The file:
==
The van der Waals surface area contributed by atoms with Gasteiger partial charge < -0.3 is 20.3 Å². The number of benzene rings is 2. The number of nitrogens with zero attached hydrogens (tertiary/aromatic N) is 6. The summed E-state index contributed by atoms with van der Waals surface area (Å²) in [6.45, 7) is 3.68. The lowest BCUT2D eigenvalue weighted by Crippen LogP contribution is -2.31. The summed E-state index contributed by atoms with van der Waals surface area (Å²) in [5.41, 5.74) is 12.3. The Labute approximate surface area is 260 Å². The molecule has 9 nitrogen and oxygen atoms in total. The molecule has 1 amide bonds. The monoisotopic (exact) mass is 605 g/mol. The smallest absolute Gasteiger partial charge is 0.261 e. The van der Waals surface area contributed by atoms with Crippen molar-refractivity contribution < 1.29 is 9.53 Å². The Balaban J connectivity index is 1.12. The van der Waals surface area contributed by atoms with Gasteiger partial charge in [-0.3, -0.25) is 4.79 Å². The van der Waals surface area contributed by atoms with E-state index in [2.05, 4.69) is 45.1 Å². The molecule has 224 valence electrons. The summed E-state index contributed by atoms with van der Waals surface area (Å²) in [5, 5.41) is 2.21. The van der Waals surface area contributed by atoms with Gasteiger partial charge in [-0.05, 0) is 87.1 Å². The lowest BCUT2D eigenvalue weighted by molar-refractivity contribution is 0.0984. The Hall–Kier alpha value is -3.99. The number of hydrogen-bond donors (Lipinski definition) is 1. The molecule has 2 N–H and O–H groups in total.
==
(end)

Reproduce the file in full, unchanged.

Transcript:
The van der Waals surface area contributed by atoms with Gasteiger partial charge < -0.3 is 20.3 Å². The number of benzene rings is 2. The number of nitrogens with zero attached hydrogens (tertiary/aromatic N) is 6. The summed E-state index contributed by atoms with van der Waals surface area (Å²) in [6.45, 7) is 3.68. The lowest BCUT2D eigenvalue weighted by Crippen LogP contribution is -2.31. The summed E-state index contributed by atoms with van der Waals surface area (Å²) in [5.41, 5.74) is 12.3. The Labute approximate surface area is 260 Å². The molecule has 9 nitrogen and oxygen atoms in total. The molecule has 1 amide bonds. The monoisotopic (exact) mass is 605 g/mol. The smallest absolute Gasteiger partial charge is 0.261 e. The van der Waals surface area contributed by atoms with Crippen molar-refractivity contribution < 1.29 is 9.53 Å². The Balaban J connectivity index is 1.12. The van der Waals surface area contributed by atoms with Gasteiger partial charge in [-0.3, -0.25) is 4.79 Å². The van der Waals surface area contributed by atoms with E-state index in [2.05, 4.69) is 45.1 Å². The molecule has 224 valence electrons. The summed E-state index contributed by atoms with van der Waals surface area (Å²) in [5, 5.41) is 2.21. The van der Waals surface area contributed by atoms with Gasteiger partial charge in [-0.05, 0) is 87.1 Å². The lowest BCUT2D eigenvalue weighted by molar-refractivity contribution is 0.0984. The Hall–Kier alpha value is -3.99. The number of hydrogen-bond donors (Lipinski definition) is 1. The molecule has 2 N–H and O–H groups in total.